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The Year of Dylan

A picture of Dylan Alcott with his Australian of the Year award on a black and organge background. A picture of the author, Ben Aldridge, is super-imposed on the top left

My man, Dylan Alcott. 15 time Grand Slam winner. Four time Olympic gold medallist. First male athlete to ever win a Golden Slam. Disability advocate, mentor, employer and philanthropist. We can now add Australian of the Year to the list of accolades.

Anyone who knows me (or reads these blogs) knows all too well of my man crush on Dyl. Not only is he an inspirational athlete and person, he’s an incredible leader and advocate for the disability community. Sure, like anyone, he’s only human. Some people agree with him, others vocally do not. Most people love him.

So, when it was announced that Dylan was our 2022 Australian of the Year, you can imagine how overjoyed I was with the news. That this man’s efforts were not only being recognised, but that he now had an even bigger platform to advocate on our behalf.

You only have to look at the recent history of Australian of the Year recipients and what that exposure has done for their respective causes – Grace Tame and sexual abuse. Rosie Batty and family violence. Adam Goodes and Indigenous Australians.

With Dylan in the hot seat, you can only imagine what advancements we’ll see in our advocacy for the disability community.

Dylan himself has been vocal about what it is he’s hoping to see.

“My to change perceptions so people with disability live the lives that they deserve to live,” he said when accepting the award¹. “I love my disability. It is the best thing that ever happened to me. It really is, and I’m so thankful for the life that I get to live.”

“But I know for the 4.5 million people in this country, one in five people that have a physical or nonphysical disability, they don’t feel the same way that I do and it’s not their fault.”

Dylan then went on to say that it was up to ALL Australians to change the narrative and outlined the ways that we can start, by:

  • Properly funding the National Disability Insurance Scheme (NDIS)

  • Listening to people with lived experience, and asking them what they need

  • Investing in people with disability by finding gainful employment, further education and study opportunities, and promoting independent living

  • Improving the unemployment rate within the disability community, and

  • Increasing representation of people with disability “absolutely everywhere”

“In our boardrooms, in our parliaments, in our mainstream schools, on our dating apps, on our sporting fields, in our universities, absolutely everywhere, so we get the opportunity to start living our lives just like everybody else,” Dylan said when speaking of representation.

“I promise you, you won’t just enrich the lives of us, but also yourselves in the process.” I can’t disagree with anything he’s put forward. I mean, who could? Especially when, looking around, there’s still so much more we could be doing to include people with disability in our wider community.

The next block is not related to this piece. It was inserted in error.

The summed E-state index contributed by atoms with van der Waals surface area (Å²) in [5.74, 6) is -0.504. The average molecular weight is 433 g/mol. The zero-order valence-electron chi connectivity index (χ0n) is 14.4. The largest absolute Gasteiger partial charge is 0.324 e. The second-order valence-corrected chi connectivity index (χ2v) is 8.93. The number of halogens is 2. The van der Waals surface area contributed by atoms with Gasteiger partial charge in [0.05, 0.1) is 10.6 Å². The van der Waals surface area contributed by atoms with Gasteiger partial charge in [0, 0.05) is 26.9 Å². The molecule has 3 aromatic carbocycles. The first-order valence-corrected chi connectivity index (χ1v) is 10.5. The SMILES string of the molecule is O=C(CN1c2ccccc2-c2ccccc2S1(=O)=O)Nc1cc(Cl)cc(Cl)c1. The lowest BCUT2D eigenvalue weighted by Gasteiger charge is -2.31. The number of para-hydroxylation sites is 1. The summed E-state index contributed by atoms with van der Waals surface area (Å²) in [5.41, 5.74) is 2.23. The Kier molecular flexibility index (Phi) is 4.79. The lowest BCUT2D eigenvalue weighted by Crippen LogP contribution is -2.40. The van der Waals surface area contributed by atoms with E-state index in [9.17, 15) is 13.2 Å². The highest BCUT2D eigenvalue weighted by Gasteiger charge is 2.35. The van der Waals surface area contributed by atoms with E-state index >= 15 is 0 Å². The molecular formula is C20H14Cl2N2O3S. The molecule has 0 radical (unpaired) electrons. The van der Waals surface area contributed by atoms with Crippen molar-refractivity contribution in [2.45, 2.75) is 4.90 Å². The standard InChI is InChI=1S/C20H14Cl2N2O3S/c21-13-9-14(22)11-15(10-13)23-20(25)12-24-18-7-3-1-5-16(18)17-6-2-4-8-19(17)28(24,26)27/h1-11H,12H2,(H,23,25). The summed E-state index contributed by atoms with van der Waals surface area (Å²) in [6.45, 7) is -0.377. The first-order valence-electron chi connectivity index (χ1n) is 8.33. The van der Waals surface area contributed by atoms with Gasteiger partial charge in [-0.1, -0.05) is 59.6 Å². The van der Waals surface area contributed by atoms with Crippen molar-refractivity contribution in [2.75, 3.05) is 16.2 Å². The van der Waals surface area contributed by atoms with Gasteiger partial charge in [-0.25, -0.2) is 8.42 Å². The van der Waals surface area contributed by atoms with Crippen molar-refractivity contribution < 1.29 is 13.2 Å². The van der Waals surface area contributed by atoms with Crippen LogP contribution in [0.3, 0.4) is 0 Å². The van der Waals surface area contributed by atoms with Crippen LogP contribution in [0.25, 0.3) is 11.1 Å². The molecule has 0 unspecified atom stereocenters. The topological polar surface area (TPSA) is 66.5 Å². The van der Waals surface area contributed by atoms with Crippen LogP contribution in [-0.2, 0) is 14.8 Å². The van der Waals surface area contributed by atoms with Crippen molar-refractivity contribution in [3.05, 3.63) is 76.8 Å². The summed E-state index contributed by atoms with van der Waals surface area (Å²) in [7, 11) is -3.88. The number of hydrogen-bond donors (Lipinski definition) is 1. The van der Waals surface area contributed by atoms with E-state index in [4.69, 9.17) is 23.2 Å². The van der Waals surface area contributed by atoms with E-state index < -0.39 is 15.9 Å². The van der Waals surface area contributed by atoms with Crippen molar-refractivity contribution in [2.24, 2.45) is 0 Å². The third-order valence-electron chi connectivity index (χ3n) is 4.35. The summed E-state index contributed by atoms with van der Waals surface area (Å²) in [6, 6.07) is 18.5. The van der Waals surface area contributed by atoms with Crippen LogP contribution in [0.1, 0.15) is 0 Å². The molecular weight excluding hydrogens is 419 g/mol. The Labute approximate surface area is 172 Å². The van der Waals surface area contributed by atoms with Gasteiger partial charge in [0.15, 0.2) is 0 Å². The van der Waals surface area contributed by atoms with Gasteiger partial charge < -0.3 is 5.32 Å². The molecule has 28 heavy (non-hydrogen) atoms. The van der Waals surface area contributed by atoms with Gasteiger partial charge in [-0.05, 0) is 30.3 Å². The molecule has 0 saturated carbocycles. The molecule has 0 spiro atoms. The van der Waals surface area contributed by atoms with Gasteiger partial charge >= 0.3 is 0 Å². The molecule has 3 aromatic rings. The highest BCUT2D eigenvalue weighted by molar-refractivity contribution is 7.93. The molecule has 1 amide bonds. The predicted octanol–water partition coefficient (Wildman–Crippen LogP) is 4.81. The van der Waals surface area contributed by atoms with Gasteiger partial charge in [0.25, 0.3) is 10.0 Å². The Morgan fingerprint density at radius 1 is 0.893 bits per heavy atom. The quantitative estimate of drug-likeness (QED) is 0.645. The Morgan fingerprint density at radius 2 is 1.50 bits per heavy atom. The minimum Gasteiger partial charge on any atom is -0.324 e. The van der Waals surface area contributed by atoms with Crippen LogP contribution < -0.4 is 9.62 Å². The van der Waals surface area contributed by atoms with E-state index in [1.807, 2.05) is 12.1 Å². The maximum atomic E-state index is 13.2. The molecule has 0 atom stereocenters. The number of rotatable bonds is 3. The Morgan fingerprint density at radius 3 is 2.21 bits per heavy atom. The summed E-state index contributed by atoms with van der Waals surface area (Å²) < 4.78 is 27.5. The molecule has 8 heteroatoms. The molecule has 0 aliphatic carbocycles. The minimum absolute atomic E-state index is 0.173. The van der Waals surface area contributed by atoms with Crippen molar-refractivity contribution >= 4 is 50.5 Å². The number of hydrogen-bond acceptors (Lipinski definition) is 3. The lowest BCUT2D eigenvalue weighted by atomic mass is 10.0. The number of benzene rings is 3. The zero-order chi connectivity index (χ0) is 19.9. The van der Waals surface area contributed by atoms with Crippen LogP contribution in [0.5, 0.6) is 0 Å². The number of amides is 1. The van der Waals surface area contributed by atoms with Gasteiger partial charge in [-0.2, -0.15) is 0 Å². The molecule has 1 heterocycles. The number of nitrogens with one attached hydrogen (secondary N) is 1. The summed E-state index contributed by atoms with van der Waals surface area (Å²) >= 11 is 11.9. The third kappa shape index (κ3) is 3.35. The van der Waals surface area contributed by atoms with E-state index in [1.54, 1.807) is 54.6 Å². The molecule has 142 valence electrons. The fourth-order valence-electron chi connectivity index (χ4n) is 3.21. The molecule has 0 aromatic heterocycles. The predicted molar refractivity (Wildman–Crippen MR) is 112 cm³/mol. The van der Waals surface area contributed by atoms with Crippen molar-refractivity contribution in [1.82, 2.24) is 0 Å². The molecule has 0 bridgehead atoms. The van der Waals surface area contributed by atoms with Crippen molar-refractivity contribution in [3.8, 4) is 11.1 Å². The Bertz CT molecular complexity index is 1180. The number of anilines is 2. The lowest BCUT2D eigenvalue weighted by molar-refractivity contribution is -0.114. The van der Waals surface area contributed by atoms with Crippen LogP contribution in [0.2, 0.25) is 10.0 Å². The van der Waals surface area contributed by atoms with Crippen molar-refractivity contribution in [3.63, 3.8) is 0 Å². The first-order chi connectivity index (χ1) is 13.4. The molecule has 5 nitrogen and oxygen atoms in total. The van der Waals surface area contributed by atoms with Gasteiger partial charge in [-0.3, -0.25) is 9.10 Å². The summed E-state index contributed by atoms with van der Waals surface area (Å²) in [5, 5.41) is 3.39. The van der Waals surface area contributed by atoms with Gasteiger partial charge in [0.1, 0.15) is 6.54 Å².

For example, when Dylan’s win was announced many news outlets reported that he was “the first person with a disability to win the award in its 62 year history.” That’s not quite true. He’s the first person with a visible disability. This is just an example of how far our society has to go with both awareness and education, and why 30 Foot Drop continues to work hard at every day.

I know some people in the disability community aren’t the biggest fan of Dylan. They can’t agree with his sentiments of “loving disability” and not wishing for something else. And that’s ok – that’s absolutely their choice and their opinion. Personally (and I’ve said this plenty of times before) my life is far better now than what it was before my accident. That doesn’t mean it comes without it’s challenges; it just means, I’m happier.

What you absolutely can’t argue with is the sentiment at which he’s approaching the limelight. The fact he’s looking to use this year and this platform to better the situation and further the cause for all people with disability. To create equality.

Australian of the Year or not, I have no doubt Dylan would be using his time to advocate on behalf of the disability community. That said, I’m really, really excited to see how he can help turbo charge it as the 2022 Australian of the Year.

At 30 Foot Drop, we don’t go out of our way to ask people to follow us on social media; we don’t reach out to individuals or organisations to give us a like. We’d like to think our following is a result of people appreciating and supporting the good work that we’re doing in the community.

So you can only imagine my absolute glee when I received a notification letting me know that THE Dylan Alcott OAM was following us (enter school girl level squeals)! To me, having someone you truly admire and respect offer that kind of response in kind is extremely gratifying, and only burns the fire brighter for what 30 Foot Drop is doing. I’m pumped up!

With that said, if you haven’t already, give us a like or a follow. If Dylan did, surely it can’t be that bad!

If you really like us, why not share our blogs with your friends and family. Even better, tell us which blogs you like or suggest a topic you’d like to know more about – we’d love to hear from you!



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